We make your life easier with tips on how to work more efficiently with Live.
Live's combination of linear arranging and matrix-style clip triggering makes it easy to lose sight of what's where, so developing a consistent way of working can pay off in significantly better results. In this month's column we'll suggest some good habits to keep things straight while taking full advantage of Live's special features.
If you're creating an arrangement from Session view Scenes, you'll save yourself a lot of head scratching by using an arrangement Locator to mark the location of each Scene in the arrangement and matching those Locators' names to the corresponding Scene names. Likewise, if you use Live 9's new Consolidate Time To New Scene command to create Scenes from the area between two Locators, match the Scene name to that of the Locator marking the beginning of the time range.
A handy feature of Scene names is that you can use them to set Live's tempo and time signature. The tempo and time signature must be separated from other text and from each other by at least one character ('Scene 4/4@120 bpm' or 'Scene 120bpm 4/4' but not 'Scene120bpm4/4'). You can include these elements in Arrangement view Locator names, although they will have no effect. For time-signature changes use the Arrangement view's Time Signature Change Markers and use the Master track's Song Tempo automation for tempo changes.LiveTech_0614_01
When your Live project includes several sets, you might want to serialise their names either chronologically
by starting their names with date codes (140228, 140228a, 140301 ...) or sequentially by starting their names with an index (01, 01a, 02 ...). I go one step further and always work on a set named 'Master', using Live's Save a Copy option for serialised backups. That also lets me save project notes in a Live Lesson associated with the song name 'Master'. (For more information on creating Live Lessons, see the November 2011 Live column.)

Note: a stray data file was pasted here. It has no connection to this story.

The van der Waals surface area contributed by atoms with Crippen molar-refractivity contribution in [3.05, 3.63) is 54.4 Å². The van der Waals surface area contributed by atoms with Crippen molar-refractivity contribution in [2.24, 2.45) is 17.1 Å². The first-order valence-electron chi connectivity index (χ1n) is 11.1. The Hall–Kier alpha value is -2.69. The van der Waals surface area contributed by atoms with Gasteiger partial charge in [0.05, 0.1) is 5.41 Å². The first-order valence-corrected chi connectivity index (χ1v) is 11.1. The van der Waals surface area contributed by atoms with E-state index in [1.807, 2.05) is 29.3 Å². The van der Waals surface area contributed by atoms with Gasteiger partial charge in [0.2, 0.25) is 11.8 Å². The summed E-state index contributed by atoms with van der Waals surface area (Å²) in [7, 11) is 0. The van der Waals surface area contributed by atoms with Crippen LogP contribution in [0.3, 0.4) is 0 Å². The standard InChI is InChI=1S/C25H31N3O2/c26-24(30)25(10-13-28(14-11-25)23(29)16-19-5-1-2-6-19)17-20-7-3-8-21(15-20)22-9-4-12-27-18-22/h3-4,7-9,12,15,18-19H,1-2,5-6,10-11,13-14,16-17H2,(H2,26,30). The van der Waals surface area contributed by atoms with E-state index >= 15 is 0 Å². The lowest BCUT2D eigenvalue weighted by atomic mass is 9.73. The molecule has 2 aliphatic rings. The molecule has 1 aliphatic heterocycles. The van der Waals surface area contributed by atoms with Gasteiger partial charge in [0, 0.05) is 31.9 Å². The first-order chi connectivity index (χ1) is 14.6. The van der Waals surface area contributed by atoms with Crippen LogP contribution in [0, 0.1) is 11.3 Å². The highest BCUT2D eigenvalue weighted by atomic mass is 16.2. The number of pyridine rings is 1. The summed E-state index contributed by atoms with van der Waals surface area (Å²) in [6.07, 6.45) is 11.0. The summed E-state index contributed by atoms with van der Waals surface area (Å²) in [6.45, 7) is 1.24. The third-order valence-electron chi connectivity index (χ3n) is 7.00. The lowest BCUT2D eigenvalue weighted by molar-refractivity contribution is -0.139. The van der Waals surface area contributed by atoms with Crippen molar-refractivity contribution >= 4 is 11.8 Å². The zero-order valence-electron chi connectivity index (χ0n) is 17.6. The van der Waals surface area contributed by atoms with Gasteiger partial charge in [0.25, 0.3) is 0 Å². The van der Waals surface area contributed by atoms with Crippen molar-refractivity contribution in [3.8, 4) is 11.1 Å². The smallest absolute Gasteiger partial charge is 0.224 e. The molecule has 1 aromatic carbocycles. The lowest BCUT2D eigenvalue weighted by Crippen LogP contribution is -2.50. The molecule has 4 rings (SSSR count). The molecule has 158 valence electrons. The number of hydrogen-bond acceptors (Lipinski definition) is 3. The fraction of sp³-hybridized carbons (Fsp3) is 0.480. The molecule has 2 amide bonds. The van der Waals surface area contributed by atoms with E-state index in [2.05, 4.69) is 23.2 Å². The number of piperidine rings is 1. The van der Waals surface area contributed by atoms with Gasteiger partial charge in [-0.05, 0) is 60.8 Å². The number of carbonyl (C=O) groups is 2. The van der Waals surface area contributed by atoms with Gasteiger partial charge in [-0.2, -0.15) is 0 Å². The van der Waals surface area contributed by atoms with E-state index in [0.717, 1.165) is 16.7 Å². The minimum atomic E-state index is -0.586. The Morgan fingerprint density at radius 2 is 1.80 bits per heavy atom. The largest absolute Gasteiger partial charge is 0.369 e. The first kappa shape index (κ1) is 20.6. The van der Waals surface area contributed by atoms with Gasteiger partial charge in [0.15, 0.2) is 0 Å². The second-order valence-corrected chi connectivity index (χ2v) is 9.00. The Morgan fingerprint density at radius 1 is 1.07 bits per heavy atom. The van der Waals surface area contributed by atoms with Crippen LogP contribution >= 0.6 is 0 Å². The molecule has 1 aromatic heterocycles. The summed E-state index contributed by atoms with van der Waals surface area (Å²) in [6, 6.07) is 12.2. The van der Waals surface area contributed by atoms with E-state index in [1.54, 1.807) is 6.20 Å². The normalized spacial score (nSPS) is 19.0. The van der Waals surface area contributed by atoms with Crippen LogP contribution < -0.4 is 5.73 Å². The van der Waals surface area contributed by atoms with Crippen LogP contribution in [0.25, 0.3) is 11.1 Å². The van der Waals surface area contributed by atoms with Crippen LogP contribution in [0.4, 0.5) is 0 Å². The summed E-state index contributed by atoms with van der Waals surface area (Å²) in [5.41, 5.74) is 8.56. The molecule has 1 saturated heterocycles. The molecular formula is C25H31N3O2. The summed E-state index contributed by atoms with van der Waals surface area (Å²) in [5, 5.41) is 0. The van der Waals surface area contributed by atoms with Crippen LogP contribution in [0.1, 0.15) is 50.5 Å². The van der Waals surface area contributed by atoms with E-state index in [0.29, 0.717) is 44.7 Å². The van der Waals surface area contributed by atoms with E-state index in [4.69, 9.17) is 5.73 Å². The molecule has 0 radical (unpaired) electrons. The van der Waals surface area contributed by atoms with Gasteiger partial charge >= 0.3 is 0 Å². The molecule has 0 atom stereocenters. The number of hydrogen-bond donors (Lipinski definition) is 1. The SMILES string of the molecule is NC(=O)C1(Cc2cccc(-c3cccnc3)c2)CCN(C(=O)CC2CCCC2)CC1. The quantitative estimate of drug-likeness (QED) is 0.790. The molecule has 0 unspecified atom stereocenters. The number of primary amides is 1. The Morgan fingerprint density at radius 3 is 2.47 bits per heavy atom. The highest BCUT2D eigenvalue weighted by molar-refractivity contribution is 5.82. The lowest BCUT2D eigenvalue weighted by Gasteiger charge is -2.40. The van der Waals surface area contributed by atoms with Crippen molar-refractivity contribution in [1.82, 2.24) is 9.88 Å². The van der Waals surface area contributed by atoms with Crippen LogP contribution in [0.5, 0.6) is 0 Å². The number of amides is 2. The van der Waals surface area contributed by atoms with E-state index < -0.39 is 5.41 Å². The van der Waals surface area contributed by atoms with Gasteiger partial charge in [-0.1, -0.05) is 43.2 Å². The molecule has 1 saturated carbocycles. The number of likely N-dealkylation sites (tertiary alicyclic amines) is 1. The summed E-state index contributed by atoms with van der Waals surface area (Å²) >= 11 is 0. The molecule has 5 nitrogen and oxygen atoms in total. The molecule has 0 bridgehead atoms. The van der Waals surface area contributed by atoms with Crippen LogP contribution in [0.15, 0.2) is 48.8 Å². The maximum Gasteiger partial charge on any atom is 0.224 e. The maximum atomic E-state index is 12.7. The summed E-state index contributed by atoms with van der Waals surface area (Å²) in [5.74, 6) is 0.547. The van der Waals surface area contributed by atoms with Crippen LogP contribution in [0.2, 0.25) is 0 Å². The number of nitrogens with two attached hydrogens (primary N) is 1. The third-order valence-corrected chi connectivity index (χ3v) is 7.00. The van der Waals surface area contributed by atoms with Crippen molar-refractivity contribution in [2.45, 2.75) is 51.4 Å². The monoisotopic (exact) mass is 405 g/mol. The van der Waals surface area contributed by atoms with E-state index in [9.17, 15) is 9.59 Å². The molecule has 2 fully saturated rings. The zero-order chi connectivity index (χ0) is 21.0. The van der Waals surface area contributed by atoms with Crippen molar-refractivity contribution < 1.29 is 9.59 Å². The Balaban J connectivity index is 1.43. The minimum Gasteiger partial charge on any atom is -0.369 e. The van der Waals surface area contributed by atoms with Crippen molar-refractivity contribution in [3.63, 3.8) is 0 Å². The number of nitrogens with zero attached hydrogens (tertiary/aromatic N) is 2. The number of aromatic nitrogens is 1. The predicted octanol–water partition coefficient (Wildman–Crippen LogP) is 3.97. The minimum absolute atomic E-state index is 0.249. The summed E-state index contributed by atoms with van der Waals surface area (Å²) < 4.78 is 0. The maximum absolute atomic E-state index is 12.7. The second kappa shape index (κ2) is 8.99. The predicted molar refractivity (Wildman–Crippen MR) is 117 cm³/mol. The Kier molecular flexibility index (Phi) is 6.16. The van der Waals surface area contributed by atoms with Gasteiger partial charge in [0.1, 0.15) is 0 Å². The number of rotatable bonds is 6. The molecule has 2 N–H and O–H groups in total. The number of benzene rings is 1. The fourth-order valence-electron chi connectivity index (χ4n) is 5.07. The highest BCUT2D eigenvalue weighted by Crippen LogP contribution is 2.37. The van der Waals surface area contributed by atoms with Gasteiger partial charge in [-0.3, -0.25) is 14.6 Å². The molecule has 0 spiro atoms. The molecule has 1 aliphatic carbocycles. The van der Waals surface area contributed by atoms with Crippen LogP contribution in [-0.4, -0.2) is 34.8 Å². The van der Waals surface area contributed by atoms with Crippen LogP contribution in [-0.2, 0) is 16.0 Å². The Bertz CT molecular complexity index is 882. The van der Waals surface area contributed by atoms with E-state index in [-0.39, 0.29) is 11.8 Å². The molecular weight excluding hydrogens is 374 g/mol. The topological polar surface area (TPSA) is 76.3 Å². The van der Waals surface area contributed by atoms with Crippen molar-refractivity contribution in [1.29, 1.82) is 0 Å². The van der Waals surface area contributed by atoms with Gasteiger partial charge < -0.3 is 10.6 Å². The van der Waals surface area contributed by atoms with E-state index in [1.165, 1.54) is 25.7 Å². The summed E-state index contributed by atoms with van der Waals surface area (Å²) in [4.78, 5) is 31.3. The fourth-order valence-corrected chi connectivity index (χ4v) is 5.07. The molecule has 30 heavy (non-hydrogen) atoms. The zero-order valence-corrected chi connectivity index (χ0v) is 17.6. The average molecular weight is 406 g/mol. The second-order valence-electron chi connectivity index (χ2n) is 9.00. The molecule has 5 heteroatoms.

Grouping Live tracks can both rationalise and simplify your mixing and mastering, especially if you have a lot of tracks. The most obvious approach is to group tracks such as percussion, vocals, leads or pads that form a logical submix. Another strategy is to group tracks that you want to process with the same effects or route to the same Return tracks. Once you have settled on levels, send amounts and pan positions for the tracks in a Group, you can fold the Group so that you have to deal with only one channel strip when mastering. If you use a tablet or hardware control surface for mastering, you can often access all the Group strips in one or two control-surface banks once all the Groups are folded.
Grouping can be handy when you're creating an arrangement from Session view clips. Once you have a clip or Stop/Record button in any slot on a track, the Group containing that track will have a clip-launch or Stop/Record button in the corresponding Group slot. These buttons work exactly like Scene Launch buttons except that their range is restricted to the tracks in the Group; I call that a 'Group Scene'. Group Scenes are especially useful when creating an arrangement because you can keep one Group Scene running while triggering other clips and Group Scenes to play along with it.